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Meazza and Ferrari
Author: Isaque Argolo | Creation Date: 2021-11-23 16:02:12
Data providers: Isaque Argolo.
Meazza and Ferrari
23/11/2021 | Isaque Argolo
During the Italian football summit, some pieces and a change of actions and system were necessary in order to make Italian football something completely different from the 20s, in other words, a world power, one of the main powers in the world. Of the main pieces, above all, stood out Giuseppe Meazza, from Ambrosiana-Inter, and Giovanni Ferrari, who belonged to the school of Alexandria — the same of Adolfo Baloncieri —, but played in two great teams of Italian football.
Starting with the left insider, Ferrari, who saw his rise be directly linked to the fall of Mario Magnozzi. At that time, Magnozzi could no longer perform regularly. He was no longer at the peak of his match performances, therefore giving more and more space to the young Giovanni, who, gradually, with each match, stood out more and more for Juventus & Italy.
Meazza, for his part, stood out early in his career as a centre-forward. He even played alongside names prior to Giovanni, such as Adolfo Baloncieri, Mario Magnozzi & Renato Cesarini. However, as early as 1932, when Italy had already changed their main tactics, Meazza was shifted to the right insider, as his class allowed him to act there.
As much as Meazza was adapting to the new position, this same process ended up taking a long time at Ambrosiana-Inter. While Meazza acted as an insider for Azzurra, he still acted as a centre-forward for Ambrosiana-Inter. This only changed in the second half of the 30s, with the acquisition of Giovanni Ferrari, Meazza became, in fact, a right insider for the club.
In fact, they understood each other. Meazza was a complete player, with a wide repertoire of shooting, class, ingenuity and owner of an exceptional dribble. Ferrari was an elegant player, with excellent passing, broad game vision and a tougher defensive task than Meazza.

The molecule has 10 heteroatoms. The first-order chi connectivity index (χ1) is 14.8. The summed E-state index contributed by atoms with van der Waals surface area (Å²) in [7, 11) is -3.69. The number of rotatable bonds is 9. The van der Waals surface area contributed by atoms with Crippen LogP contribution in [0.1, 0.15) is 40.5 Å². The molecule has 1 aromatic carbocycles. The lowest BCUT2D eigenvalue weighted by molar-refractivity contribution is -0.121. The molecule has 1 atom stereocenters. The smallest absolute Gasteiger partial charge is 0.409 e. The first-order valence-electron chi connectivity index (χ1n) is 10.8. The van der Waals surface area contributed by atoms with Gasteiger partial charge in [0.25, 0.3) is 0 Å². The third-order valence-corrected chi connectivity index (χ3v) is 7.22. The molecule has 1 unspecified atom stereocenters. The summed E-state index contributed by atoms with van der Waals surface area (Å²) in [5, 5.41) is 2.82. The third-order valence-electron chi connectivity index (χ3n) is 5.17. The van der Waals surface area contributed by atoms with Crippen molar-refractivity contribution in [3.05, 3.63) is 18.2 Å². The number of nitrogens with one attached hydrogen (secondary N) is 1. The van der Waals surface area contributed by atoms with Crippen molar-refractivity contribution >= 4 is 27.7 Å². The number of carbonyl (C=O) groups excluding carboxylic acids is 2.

Il Balilla was a more incisive player, he went farther to score, in addition to possessing vigor, a determination that Ferrari lacked. He aligned those traits with his world class, but at times Meazza had his glimpses of fame, so he wasn't always a fighter. Ferrari was a more assistant player, he was always more likely to help Meazza than the other way around. Ferrari was a player in a similar class to Meazza's. Perhaps, with a little more subtlety. he was a hard worker, a player who played for the team, paced the game with his calculating style.
Ferrari was more subtle, a player who needed greater certainty of play, his game was reflected in a scientific and elegant pass. He was much slower than Meazza, on the other hand. Meazza was a more electric racing player, more shot oriented than the Ferrari. Both were exceptionally created, but with a leaner side to Ferrari. That left insider delivered balls with constancy and always turning to see the best side to pass. With passes of more than 40 meters, he reversed the plays and launched the wings. Meazza was more of an individual, a player who preferred to do his own thing and was far more offensive than Ferrari who, in turn, had a harder defensive work than Meazza.
The Italian 'W'.
In the old Italian system — Metodo — as István Tóth himself had already mentioned, the two insiders were more withdrew than the classic English 'W'. They, however, were not fixed, as they alternated as the attack was created. Meazza tended to be further ahead. Ferrari, acting more like a cadence agent, was more behind Meazza. Even so, in a standard tactical organization, both were cast as something akin to today's central midfielders.
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